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Ok, So I've been a webfaction user for a while but a pretty light user so far.

I'm trying to understand common use patterns that others use to get the best use of the services provided. Specifically I want to know if people commonly do actual 'work' within their webfaction account or mostly just use it for deployable website content. E.g. if I try to set up an Octopress site it seems that there is not an easy way to run the bundler and rake tasks that Octopress uses given that it looks for rvm installations of ruby and that is not easily set up for an individual user account.

I may be looking at this from the wrong angle or maybe even missed something about the Octopress setup that would make it easier to actually publish the content within my webfaction account(e.g. ~/octopress) and then deploy to my webapps/<app> directory.

So, do most people develop site content locally(I've got OS X, windows and Ubuntu environments that I can use for any of that) and then just push to webfaction with (e.g.)rsync or ftp?

I really think this is kind-of a basic question but interested in others takes and it may help other new(er) users too.

Thanks! Brian

asked 10 Apr '14, 17:11

blamb
111
accept rate: 0%


Yes, lots of people use WebFaction for both dev and production, and many others use it for deployment only.

Both are viable. Which you choose will depend heavily on the tools you're using, your latency to the servers, and how closely your local environment matches the server environment, among other factors.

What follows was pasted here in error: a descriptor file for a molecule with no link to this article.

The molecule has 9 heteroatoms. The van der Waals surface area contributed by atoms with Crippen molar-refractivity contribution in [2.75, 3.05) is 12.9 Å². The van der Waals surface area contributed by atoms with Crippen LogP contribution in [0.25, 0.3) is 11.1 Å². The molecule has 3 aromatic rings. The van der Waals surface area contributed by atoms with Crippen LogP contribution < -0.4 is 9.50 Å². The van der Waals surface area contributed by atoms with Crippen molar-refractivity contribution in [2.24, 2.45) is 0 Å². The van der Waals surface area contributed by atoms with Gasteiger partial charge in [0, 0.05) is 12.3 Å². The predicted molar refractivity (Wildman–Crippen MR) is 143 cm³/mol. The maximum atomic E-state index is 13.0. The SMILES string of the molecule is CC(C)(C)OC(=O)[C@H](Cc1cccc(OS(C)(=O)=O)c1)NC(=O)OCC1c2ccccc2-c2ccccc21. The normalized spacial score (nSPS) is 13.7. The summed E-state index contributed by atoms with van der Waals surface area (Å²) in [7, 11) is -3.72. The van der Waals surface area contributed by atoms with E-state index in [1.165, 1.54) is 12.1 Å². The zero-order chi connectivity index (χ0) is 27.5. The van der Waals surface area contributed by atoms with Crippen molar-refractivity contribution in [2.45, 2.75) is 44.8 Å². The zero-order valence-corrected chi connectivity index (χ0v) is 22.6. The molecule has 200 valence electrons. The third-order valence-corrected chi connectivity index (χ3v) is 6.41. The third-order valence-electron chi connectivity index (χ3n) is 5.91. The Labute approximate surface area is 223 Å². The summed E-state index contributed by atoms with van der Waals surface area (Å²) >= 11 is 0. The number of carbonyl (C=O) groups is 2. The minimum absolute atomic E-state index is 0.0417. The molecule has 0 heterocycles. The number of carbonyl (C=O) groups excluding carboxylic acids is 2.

You mentioned Octopress. Ruby frameworks have a tendency to be less compatible with non-root environments, so if it's difficult to operate on WebFaction as a dev environment, then developing locally and publishing on WebFaction may be your only viable option.

However, frameworks unfriendly to an individual user account are in the minority. Django, for instance, is a great example of a popular framework for which it's easy to both develop and deploy on WebFaction. For a framework which is comfortable existing in its own directory under a user account, developing on WebFaction may be the best choice. The primary advantage is that deploying to production will usually go very smoothly, since the server environment isn't changing.

Latency also plays a big role. If your customers are far from you, then you may be developing a website for an audience likewise remote. So, while the site is slow for you, it's fast for your customers, which is more important. In this scenario, working directly on the server (such as in vim) will feel sluggish and reduce productivity. Developing locally and deploying to the WebFaction server would be more feasible.

Environments matter significantly, as well. The more similar your local development machine is to the WebFaction server, the fewer hiccups will be experienced during deployment. If you have a very similar local environment, you'll probably prefer to develop locally anyway. Running linux is the obvious choice, and you'll want to run within the same deployment stack (Nginx to passenger for ruby, Apache to mod_wsgi for python, etc) as well.

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answered 11 Apr '14, 08:51

ryans ♦♦
5.0k93360
accept rate: 43%

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question asked: 10 Apr '14, 17:11

question was seen: 2,684 times

last updated: 11 Apr '14, 08:51

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